21. Thanks for the post. This was the first camera I ever bought. It was my faithful companion on a number of great trips so triggers feelings of nostalgia every time I see it in a drawer (which is where it now lives). I am not sure why people think it is such a technological achievement for Sony to fit a full frame sensor into the RX1 – film compacts like the mju II beat Sony to it by about 20 years (not criticizing the RX1 – I am sure it is a great camera).

  22. Love the photo of the cat, really nice composition and colours.

    Contax g system is worth a look, the f2 45mm planar is out of this world good and as well as using the lenses on a g1 or g2 film body you can use it on your micro four thirds, NEX or fuji system. It’s super sharp and renders colours beautifully. Here are a couple of examples pairing the 45mm with the Panasonic g3 where it comfortably out resolves the 16 megapixel sensor even wide open:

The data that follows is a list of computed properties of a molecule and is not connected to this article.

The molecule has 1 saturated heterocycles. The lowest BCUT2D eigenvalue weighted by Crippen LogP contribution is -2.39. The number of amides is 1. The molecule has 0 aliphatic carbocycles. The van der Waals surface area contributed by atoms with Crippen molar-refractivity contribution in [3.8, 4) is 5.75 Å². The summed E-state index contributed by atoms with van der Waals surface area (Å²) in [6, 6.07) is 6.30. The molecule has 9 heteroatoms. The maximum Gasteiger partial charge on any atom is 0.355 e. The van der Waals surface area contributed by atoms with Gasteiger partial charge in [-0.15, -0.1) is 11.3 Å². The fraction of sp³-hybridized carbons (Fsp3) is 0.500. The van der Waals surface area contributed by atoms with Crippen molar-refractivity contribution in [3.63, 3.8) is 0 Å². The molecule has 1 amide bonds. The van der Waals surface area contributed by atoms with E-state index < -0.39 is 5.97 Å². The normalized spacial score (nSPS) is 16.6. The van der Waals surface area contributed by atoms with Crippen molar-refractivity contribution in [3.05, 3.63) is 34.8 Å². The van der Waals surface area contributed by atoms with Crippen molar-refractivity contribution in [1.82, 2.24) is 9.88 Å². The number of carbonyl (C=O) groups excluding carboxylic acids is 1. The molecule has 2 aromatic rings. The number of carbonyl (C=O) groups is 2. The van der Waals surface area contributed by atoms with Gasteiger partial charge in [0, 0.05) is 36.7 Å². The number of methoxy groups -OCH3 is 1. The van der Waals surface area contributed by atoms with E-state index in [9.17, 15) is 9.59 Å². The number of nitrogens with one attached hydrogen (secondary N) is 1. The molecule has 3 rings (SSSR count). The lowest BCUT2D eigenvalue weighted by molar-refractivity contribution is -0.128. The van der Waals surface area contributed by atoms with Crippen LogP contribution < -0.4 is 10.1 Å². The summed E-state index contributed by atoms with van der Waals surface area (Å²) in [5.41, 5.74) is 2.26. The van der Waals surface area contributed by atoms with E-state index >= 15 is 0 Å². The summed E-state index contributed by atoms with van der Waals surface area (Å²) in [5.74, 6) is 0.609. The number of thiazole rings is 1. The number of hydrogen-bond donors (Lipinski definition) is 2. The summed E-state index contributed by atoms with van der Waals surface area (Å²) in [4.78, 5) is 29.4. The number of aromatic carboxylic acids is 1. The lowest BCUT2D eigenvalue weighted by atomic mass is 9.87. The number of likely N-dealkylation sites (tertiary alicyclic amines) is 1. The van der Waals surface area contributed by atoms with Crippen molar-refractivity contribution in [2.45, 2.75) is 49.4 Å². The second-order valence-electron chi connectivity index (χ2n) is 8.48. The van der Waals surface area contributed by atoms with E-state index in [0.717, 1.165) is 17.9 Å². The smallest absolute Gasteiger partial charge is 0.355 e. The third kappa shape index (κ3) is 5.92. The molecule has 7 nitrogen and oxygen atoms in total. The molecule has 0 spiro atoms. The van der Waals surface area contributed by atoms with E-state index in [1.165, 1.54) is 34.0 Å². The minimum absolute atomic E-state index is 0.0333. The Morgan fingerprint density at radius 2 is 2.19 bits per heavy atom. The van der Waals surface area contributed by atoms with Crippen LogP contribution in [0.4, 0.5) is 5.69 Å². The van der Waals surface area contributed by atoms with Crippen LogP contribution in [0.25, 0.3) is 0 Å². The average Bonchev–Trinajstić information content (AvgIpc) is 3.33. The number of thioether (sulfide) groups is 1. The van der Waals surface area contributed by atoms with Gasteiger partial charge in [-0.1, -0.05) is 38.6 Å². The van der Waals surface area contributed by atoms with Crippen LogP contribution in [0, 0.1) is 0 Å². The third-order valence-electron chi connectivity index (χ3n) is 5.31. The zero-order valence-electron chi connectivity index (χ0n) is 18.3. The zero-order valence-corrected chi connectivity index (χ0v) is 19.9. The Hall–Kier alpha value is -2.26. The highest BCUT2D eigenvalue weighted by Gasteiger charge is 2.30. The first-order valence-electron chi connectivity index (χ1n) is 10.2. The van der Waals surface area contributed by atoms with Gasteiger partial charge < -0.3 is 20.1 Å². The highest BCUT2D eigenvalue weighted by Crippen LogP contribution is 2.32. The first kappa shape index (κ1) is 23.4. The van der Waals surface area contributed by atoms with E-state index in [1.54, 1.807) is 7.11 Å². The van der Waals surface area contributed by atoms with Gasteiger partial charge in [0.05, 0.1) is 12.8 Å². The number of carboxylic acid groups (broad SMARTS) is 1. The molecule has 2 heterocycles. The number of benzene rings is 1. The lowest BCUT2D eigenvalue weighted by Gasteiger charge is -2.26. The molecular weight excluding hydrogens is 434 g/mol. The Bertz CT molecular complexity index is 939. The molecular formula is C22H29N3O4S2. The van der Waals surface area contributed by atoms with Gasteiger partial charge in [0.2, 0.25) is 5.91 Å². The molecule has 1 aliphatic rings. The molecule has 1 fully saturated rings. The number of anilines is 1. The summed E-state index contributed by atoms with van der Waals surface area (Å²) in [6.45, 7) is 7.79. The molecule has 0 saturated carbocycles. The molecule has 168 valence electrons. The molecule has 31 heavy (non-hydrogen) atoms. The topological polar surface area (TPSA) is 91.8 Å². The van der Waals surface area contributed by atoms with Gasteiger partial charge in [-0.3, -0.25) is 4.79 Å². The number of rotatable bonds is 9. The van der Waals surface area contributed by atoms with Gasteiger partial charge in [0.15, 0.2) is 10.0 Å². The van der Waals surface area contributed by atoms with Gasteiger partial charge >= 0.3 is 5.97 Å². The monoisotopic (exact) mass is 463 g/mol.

http://www.flickr.com/photos/daniel_came/7973561740/in/photostream
    http://www.flickr.com/photos/daniel_came/8161862207/in/photostream

  23. This was my wife’s favorite camera when she was young. Great to see that somebody is still using it.

  24. I also have a Mju II and I recently bought a G2.. both are awesome cameras, but the compact size of the Mju and it’s lightness allows me to carry it every day.. awesome camera, great lens and auto mode.. I just don’t like the flash modes (and apparently I’m not the only one!)

    I wrote a small piece about my Mju, but it’s in portuguese.. (you can see the pictures, anyway!)
    http://brunocstreet.tumblr.com/post/34090480736

    • It’s great because of it simplicity: open , frame, and press the shutter release. I have mine to my dad for his trip to India about 5 years ago and it was the only camera I took to there in 1999.
      However, it’s noisy, soft and vignettes at f2.8, and the program defaults to f2.8 until about EV about 11?
      There are better film cameras and I get better results from my canon s100 in a smaller size. However, the s100 can’t shoot velvia!